It's the fear of any successful creative person, anyone who started their career as a young buck with fire in the belly, all the ambition in the world, all the idealism of the new and stupid: What happens when you make it? What happens when you achieve your goals, early in your life, and you have to keep on living? How do you stay hungry? How do you not get complacent? How do you not turn into everything you hate, everything you started out rebelling against? How do you avoid getting fat and happy? And deep down ... is that something you really want to avoid?
In the mid-70s, Lawrence Kasdan was a copywriter in Los Angeles who, like all copywriters in Los Angeles, fancied himself a screenwriter. He spent years having his scripts rejected—while winning a Clio for a campaign he wrote about bacon—and nearly giving up before the screenplay he considered his best was finally sold to Warner Bros. It was called The Bodyguard, and it was meant to star Steve McQueen and Diana Ross. His script wouldn't be made for nearly two decades, but he had made his name, particularly after he sold a script about a grizzled newspaper reporter who discovers himself and finds love in the wilderness to Steven Spielberg. The movie ended up being called Continental Divide, starring John Belushi in a "serious" role, but that didn't matter. Now he was riding with Spielberg's crew. Before he turned 30, he was the co-writer on The Empire Strikes Back and Raiders of the Lost Ark. His copywriting career was over.
After co-writing Return of the Jedi, Kasdan spent the next 10 years making his own movies—consistently smart, mainstream movies that won both awards and box office records. He might have been the most powerful non-Spielberg in Hollywood. The run is impressive even 30 years later: Body Heat, The Big Chill (which was a ripoff of John Sayles' Return of the Secaucus 7, though no one remembers that now), Silverado, The Accidental Tourist and Grand Canyon. (I even liked Wyatt Earp, generally considered his grand failure.) Kasdan was no Scorsese, but within the Hollywood system, he regularly produced thoughtful, grownup films, which is to say, he regularly did the impossible.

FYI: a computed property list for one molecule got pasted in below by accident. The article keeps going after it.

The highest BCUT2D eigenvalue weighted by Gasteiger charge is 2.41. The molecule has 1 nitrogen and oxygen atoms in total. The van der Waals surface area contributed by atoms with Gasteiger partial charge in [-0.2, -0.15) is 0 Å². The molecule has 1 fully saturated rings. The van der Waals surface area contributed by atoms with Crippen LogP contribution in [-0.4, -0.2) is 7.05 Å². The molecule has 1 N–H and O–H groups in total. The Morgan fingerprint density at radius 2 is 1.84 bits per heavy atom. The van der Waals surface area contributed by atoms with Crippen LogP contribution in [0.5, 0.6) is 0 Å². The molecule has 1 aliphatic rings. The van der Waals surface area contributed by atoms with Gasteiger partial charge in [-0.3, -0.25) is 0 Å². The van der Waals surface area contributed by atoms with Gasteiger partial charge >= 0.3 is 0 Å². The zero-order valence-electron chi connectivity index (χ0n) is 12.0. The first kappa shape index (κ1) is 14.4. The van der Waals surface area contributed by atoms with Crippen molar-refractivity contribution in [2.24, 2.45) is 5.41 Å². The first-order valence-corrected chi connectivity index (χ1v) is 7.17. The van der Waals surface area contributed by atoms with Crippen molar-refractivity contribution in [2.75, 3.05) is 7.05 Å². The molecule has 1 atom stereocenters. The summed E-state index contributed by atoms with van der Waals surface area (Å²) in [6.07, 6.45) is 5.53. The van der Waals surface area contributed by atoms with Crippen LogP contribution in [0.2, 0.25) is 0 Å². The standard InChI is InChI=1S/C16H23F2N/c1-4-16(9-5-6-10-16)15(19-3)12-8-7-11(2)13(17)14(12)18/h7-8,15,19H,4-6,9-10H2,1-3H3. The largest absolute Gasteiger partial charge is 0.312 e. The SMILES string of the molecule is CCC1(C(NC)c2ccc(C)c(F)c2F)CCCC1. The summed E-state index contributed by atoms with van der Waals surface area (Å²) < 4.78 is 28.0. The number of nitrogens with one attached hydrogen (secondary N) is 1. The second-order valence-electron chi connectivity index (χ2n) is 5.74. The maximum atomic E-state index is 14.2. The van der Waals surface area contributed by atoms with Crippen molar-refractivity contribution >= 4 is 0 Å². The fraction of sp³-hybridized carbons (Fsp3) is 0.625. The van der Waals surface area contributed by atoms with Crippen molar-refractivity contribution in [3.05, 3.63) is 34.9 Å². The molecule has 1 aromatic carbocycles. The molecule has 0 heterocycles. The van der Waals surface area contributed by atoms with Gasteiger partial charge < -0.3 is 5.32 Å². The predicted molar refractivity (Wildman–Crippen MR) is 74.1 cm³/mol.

Then, sometime around 1995, he just...stopped. His films after that look like something Taylor Hackford or John Badham or any old studio hack would make: French Kiss ... Mumford ... Dreamcatcher. He clearly no longer gave a shit. Kasdan had made his money through the Spielberg and George Lucas films, and through The Big Chill. His sons were off making their own films (Jake Kasdan has taken a similar path, even faster, from the challenging Zero Effect in 1998 to the wretched Bad Teacher last year). Eventually he wasn't much involved in movies at all—a poor man's Francis Ford Coppola.
Kasdan's first movie in nine years comes out today, called Darling Companion, and it's as indulgent and flabby and self-satisfied as anything you'd expect from a filmmaker who calls it the third of his "Boomer Trilogy.". (Speaking for all non-Baby Boomers here: Barf.) It's a dull, lazy, barely alive "drama" about rich white people who lose their dog, but just for a little while. Seriously, that's it. Oh, and I forgot the Magical Negro character—here it's a Magical Gypsy—who is more spiritually in touch with the earth than the rich white characters, and therefore easily used for their meglomaniacal self-actualization. Honestly, fuckin' Boomers, man.
It's a dreadful film. Lawrence Kasdan has turned into a fourth-rate Nora Ephron.